When she was 7 years old, Rhonda Harrod was taught to sew on a treadle machine. She had to stand up to do it because she wasn’t yet tall enough to pedal and guide the fabric through the presser foot. From those humble beginnings, Rhonda has become the matriarch of a Bowling Green institution.
Located on Scottsville Road, across from Greenwood High School, Creative Interiors combines three generations of family and a handful of lifelong friends who share a passion for interior decorating.
Rhonda’s daughter-in-law Gina Graham is now the owner, and granddaughter Kristen Graham, at age 22, studies business at Western while getting hands-on experience as a buyer for the store.
Their commercial space is devoted almost entirely to thousands of swatches and hundreds of bolts of fabrics from silk to leather, velvet to faux fur. In back, there are two workrooms where the team creates cornices, headboards, drapes, curtains, throw pillows, quilts and just about any other fabric-inspired home improvement.
But it wasn’t always such a diverse offering. When Rhonda first launched the enterprise it was called: Creative Interiors ~ A Touch of Country. She chuckles at the reminder and Gina gets the joke. “It wasn’t really a touch of country,” says Gina. “It was whole lotta country.”
That’s because when Rhonda started her business, Southern-style ruffled window treatments were the rage—giant ruffles, ruffles in triplicate, ruffles in two-tone, ruffles on ruffles on ruffles. They were intricate and detailed and Gina admits she did not share Rhonda’s skill with the sewing machine. She would come to work every morning with her fingertips already wrapped up in Band-Aids ready to do battle with bobbins. “We established fairly early on that sewing was not my strong point,” she remembers.
Fortunately, with her background in purchasing for a multinational company, Gina quickly applied her business skill to negotiating with vendors and managing the supply chain. And under Rhonda’s tutelage, she also came to appreciate the process of working directly with customers to bring their projects to life.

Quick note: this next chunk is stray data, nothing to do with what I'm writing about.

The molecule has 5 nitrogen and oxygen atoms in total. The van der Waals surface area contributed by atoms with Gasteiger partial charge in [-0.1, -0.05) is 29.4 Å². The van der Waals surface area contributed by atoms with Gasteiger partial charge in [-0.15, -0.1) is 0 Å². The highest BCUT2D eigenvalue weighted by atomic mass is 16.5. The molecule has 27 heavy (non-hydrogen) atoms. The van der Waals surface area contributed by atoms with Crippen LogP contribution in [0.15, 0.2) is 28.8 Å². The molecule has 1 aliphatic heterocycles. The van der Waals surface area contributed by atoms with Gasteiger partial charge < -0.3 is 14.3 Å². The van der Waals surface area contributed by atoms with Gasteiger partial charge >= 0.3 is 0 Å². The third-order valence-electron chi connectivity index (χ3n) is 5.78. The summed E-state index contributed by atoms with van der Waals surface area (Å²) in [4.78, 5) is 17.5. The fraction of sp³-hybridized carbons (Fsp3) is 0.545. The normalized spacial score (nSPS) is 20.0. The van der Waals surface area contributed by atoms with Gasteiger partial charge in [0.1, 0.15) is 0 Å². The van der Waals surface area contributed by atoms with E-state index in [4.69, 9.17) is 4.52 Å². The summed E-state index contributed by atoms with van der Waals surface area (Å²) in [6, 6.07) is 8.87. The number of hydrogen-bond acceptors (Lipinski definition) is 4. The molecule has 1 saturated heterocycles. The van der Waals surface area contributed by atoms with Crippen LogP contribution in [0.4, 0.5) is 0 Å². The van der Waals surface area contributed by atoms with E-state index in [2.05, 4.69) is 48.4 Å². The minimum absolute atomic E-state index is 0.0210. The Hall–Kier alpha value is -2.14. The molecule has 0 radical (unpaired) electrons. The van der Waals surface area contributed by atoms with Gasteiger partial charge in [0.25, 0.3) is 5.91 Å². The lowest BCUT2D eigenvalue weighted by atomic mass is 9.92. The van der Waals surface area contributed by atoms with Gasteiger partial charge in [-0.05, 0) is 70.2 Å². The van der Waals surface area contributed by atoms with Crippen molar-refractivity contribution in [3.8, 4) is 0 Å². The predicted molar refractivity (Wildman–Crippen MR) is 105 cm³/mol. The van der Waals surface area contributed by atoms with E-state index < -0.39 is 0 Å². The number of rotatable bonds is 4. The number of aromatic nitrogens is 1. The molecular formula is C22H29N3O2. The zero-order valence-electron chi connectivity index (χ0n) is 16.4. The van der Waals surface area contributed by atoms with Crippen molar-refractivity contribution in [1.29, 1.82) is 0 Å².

“That became part of my driving force,” she says. “Learning to help customers.”
Eventually those ruffled window treatments were replaced by more variety—straight panels, swags, cascades and jabots in stripes, solids, waverly, tribal, chevron and metallic. Creative Interiors continued to grow. “I started this business on $275,” explains Rhonda. “I never asked for (financial) help. I just put everything I earned back into the business.”
Today, in addition to window treatments, they offer custom quilting on bedding, as well as upholstered headboards and cornices made in-house. A client can come into the store and select from actual bolts of fabric and design a one-of-a-kind accent piece or transform an entire room.
And curtains don’t necessarily require windows. Heavy fabric panels are an ideal way to enclose an outdoor space and create privacy. Creative Interiors carries Sunbrella® brand fabrics that hold-up to years of sun exposure and can help extend the living space beyond the home’s footprint.
Part of the process of working with their clients is uncovering their sense of style. Fortunately for these designing women, Kristen has embraced the family business. She brings a fresh perspective, according to Gina, because she likes a more modern aesthetic and because she embodies the lifestyle of a younger generation. Her sense of style is more adventurous and she is quicker to change even when it comes to the large pieces.
Mother and daughter enjoy traveling to fabric markets—most recently in Atlanta—where Gina proudly stands back and lets her daughter negotiate with the vendors on everything from shipping times to cost, while inspecting the quality and credibility of the product offering. “She’s a good student,” Gina says.
Thanks in part to Kristen’s involvement Creative Interiors has expanded to offer plush area rugs, contemporary accessories, furniture and lighting. “We are a little bit different than just a decorator because we’ve got a whole retail store,” says Gina.
She says this not only means a diverse offering, but also means her price points are often lower than her competitors. And since staying relevant means being able to spot the next big thing without betting the store on a fly-by-night fad, Gina appreciates being able to navigate the intersection of traditional and contemporary where Kristen’s fresh perspective intersects Rhonda’s years of hands-on decorating experience.
This article was written by Marika Kutchins, with photography by Joe Imel.
Originally appeared in the July-August 2014 issue of Bowling Green Home & Lifestyle.